“One of the reasons I started thinking about bringing back the mile is because in doing searches for the mile, I kept seeing Roger Bannister’s name. In 2011 I’m doing these searches and I realize this is well over 50 years ago and people are still talking about Roger Bannister breaking sub-four. It still resonates to this day. If you did a search of Roger Bannister, you would see pages and pages and articles about the achievement itself and the human ability to do the so-called impossible. That was the catalyst where I thought there is something here.”
Lamppa said his interest in the mile was elevated even further when later, high-school student Jim Ryan, broke the four-minute mark. “Back in the mid-60s, Jim Ryan was a huge deal. Here was this kid from Kansas not only breaking four minutes, but breaking world records. He was a rock star before that phrase was even being used.”
When it comes to mile races in the area, Brumlik said there are two main races to look at, both featuring very different styles of racing.
The first of D.C.’s major one-mile races is part of a track event called the D.C. Road Runners Track Championships. The event is put on by the D.C. Road Runners and is held annually on a Saturday in July.
“They have basically a mile race for anybody and everybody from 10-years-old up to masters. They’ll put you in levels of competition depending on what you’re looking for,” Brumlik said.
In fact, Brumlik said that if someone were interested in competing in the D.C. Road Runners Track Championships, that starting the training around February would be the ideal starting time. “You could start training for that now and use that as your end race.”
As far as training is concerned, Wigglesworth prefers the training involved for one-mile races over the training for longer distance. He cites the lower volume and more opportunities to cross train. For instance, as part of his training, Wigglesworth rides his ElliptiGO every day to work.
“It’s very low mileage but high quality,” he said.
He also said the mile may be a better option for people the older they get. “[When you get older], you get slower and lose speed, but you gain wisdom and you have other things in your life to do. The older I get, the shorter the distance I like to run. A lot of these guys in my group feel the same way. A lot of them are former marathoners.”
Brumlik said the D.C. area offers a perfect place to train for a one-mile race. The area is suited for a variety of training on both the speed and endurance sides. For the speed side of things, Brumlik highlights the many public tracks in Arlington and D.C. For the long runs, he highlights areas like the C&O Canal Towpath, Rock Creek Park, Roosevelt Island, and Burke Lake.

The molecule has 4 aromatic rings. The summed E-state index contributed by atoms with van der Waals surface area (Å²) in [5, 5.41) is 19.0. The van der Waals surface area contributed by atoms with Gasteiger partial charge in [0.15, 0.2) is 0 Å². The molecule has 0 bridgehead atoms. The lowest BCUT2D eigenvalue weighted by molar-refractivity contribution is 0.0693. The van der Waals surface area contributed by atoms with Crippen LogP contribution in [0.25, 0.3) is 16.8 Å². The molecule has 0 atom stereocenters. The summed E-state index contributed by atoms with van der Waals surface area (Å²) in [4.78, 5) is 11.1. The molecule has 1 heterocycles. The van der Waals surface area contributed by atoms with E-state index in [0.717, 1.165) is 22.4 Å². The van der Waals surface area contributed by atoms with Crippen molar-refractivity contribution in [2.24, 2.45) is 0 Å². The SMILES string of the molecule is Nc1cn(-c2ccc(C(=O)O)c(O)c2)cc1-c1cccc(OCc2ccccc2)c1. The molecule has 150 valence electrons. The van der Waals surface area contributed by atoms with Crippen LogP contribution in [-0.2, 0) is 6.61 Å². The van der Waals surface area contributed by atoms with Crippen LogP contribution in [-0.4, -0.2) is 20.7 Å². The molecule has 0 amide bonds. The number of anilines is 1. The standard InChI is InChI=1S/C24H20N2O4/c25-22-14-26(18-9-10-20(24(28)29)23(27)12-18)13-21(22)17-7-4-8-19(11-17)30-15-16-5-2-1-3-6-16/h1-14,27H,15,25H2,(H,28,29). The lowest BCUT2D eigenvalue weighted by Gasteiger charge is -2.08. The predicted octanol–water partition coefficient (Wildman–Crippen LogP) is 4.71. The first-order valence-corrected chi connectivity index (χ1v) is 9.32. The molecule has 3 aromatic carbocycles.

“Training for a mile, you get all sides of the spectrum. You train for speed and train for endurance. If you miss either side, you’re not going to do as well.”
Brumlik’s philosophy is to mix terrain. “D.C. is good for that because you have different surfaces to train on. For example, the hills in Rock Creek are uneven, great for building ankle stability. And there are enough grass fields in the area.”
D.C.’s second big one-mile race is a road event called the Navy Mile. “That’s a pretty cool event in itself just because it’s on Pennsylvania Avenue and you’re running toward the Capitol Building,” Brumlik said, though he also notes that the turnaround at the half-way point can make the race a bit tougher.
Like the D.C. Road Runners Track Championships, the race is open to anyone wanting to participate. Runners are split up by age group or ability level. “In the Navy Mile you have people trying to break four and people trying to break six,” Brumlik said.
The Navy Mile has been a partner with the Bring Back the Mile campaign since its first year. For the past three years, it has even been the final event of Bring Back the Mile’s Grand Prix Tour.
Lamppa is proud of the Navy Mile’s strong presence in D.C and its appeal to elite racers and general runners alike. “It’s great to see events like the Navy Mile stepping up and starting an event and also having a top end component with prize money of 15+ thousand dollars and not only at the elite end, but also with the age groups,” Lamppa said.
The race’s prominent D.C. presence is also part of what makes it truly unique. “The actual atmosphere is really cool,” Brumlik said.
In addition to the D.C. Road Runners Track Championships and the Navy Mile, there are numerous less high-profile all-comers meets throughout the year. For instance, the Potomac Valley Track club hosts a number of pop-up meets throughout the summer.
“[Pop-up meets are] something you can put in there if you want to train for one of those bigger events like D.C. Road Runners [Championships] or the Navy Mile,” Brumlik said. “You can do a lot of stuff without traveling.”
Despite lower popularity of one-mile events compared to longer distances, in the end, Lamppa doesn’t believe the mile will go away anytime soon. He knows this from experience.
“Back in the mid-70s there was a big push to get this country to go metric. The basic goal was by the year 2000, our country would be fully metric. Towards the end of the 70s, if you drove on the interstate, they had put up signs for distances between cities and they then started to list two distances – miles and kilometers, so the goal was that down the road when that sign was replaced, it would then say kilometers. Jump ahead 20 years later, when that sign was replaced, guess what that sign said? Miles.”
As local road races find their footing in the post-pandemic world, along with attracting racers, they also need to be well-staffed with volunteers to handle all of those things that make a race worth running.